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NAPLES, Fla. – A Florida judge on Monday dismissed a stalking case TikTok star Ava Majury brought against her juvenile schoolmate.
The 15-year-old girl tested in a Collier County, Florida, courtroom against a boy from her high school in a criminal stalking case.
Her father, Rob Majury, filed the stalking complaint in January against the juvenile from Naples, who was accused of intimidating and following Ava starting in 2021 after a separate stalking incident.
Ava alleged that despite her school’s 2,300-student population, the juvenile “was always behind” her or in her general vicinity at school, “no matter what,” during the fall 2022 semester. She accused the boy of going out of his way to follow her around school for months and showing up to an October meeting for the girls’ soccer team on which she played despite not playing sports or having a connection to the team.
“I was terrified. I took myself out of many things that I love. … I took myself out of soccer when we were headed to state mid-season,” Ava said in her Monday testimony, adding that she has “nightmares about everything” and feels “scared at night.”
Ava has since been pulled out of school.
The case follows a separate stalking incident that led to chaos in July 2021 when an alleged 18-year-old stalker named Eric Rohan Justin from Maryland showed up to her Florida home with a shotgun. Her father – a former New Jersey police officer — shot and killed Justin, who had been following Ava for months on social media and hounding her for pictures.
FLORIDA TIKTOK STAR WHOSE DAD GUNNED DOWN ARMED HOME INVADER TO TESTIFY AGAINST ANOTHER ALLEGED STALKER
Majury and her lawyers argued that the accused juvenile had been in communication with Justin who, in Ava’s words, “tried to murderher family.
Ava says she had blocked Justin in response to inappropriate requests for “explicit content” and that he was harassing her and her friends. She also blocked the accused juvenile stalker, whom she said began to follow her in school after the shooting incident in her Monday testimony.
Despite blocking the juvenile, she turned to him occasionally for information about Justin because she knew the two had been in contact with each other. The juvenile sent Ava photos of his Snapchat conversations with Justin at her request. In one such conversation, Justin sent the juvenile a grape emoji with the phrase, “I want to [grape emoji] her, bro,” which Ava explained during her testimony meant “rape.” Snapchat can detect written the word “rape” but not the grape emoji.
The boy took photos of conversations with Justin on his phone using an iPad because he didn’t want to screenshot the conversations. When one Snapchat user screenshots a conversation, other users involved in that conversation get an alert notifying them of the screenshot.
The juvenile’s attorney argued that he was voluntarily sending Ava information about Justin in an attempt to help her and that Ava’s testimony did not constitute the definition of stalking.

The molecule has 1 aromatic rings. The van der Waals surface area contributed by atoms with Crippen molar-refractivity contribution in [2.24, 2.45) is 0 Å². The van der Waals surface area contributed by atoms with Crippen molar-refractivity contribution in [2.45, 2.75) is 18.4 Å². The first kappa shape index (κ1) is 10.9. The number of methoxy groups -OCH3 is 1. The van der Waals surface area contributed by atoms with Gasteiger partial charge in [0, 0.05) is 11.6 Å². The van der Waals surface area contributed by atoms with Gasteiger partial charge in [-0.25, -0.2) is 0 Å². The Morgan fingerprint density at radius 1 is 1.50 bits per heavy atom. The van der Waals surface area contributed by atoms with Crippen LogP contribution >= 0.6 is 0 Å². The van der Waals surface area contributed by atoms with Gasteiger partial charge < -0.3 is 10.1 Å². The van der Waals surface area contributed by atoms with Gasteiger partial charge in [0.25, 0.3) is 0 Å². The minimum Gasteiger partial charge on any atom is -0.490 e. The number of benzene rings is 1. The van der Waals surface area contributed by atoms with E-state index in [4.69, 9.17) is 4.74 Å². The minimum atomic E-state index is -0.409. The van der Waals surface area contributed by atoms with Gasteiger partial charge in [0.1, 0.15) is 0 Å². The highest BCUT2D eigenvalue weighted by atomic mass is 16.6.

The judge deliberated for about 10 minutes after the hour-and-a-half-long hearing, ultimately deciding to dismiss the case.
The social media star said in a February statement posted to her Instagram that she and her family have suffered since the incident. She deleted her main TikTok account, though her Instagram page is still live but inactive.
“I’m not going to let one negative thing…stop me from doing what I love,” she said Monday.
The case has highlighted the dangers of social media stardom and how it can take a toll on not only youth mental health but physical safety.
Rob Majury and Kim Majury said all they’ve “ever wanted is the best for Ava.”
“While becoming social media famous was not in the plan, we support our daughter’s endeavors entirely,” the pair said in a February statement. “Never in our wildest dreams did we think a fun pastime could lead to a near-death experience.”
They continued: “We implore local authorities to take this frightening ordeal seriously and parents to encourage their children to report suspect activity on social media and not be complacent or, worse, complicit in threatening behavior that too often leads to tragedy.”
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Majury downloaded TikTok when she was 13 and began posting videos of herself dancing. By the next year, she had amassed a million followers — three quarters of them male, according to The New York Times. Majury told the outlet that she was making upwards of $1,000 for a single promotional video due to her large following.
In 2020, more than 30% of US TikTok users are between the ages of 10 and 29, according to Taylor Cohen, global industry strategist for TikTok US. Search engine optimization (SEO) expert Brian Dean marked a higher number — 47.7% of US users between the ages of 10 and 29 — in a February blog post.
Eight attorney general are investigating TikTok’s impact on youth mental health as Congress cracks down on the negative effects of social media on children.
Fox News’ Michael Ruiz contributed to this report.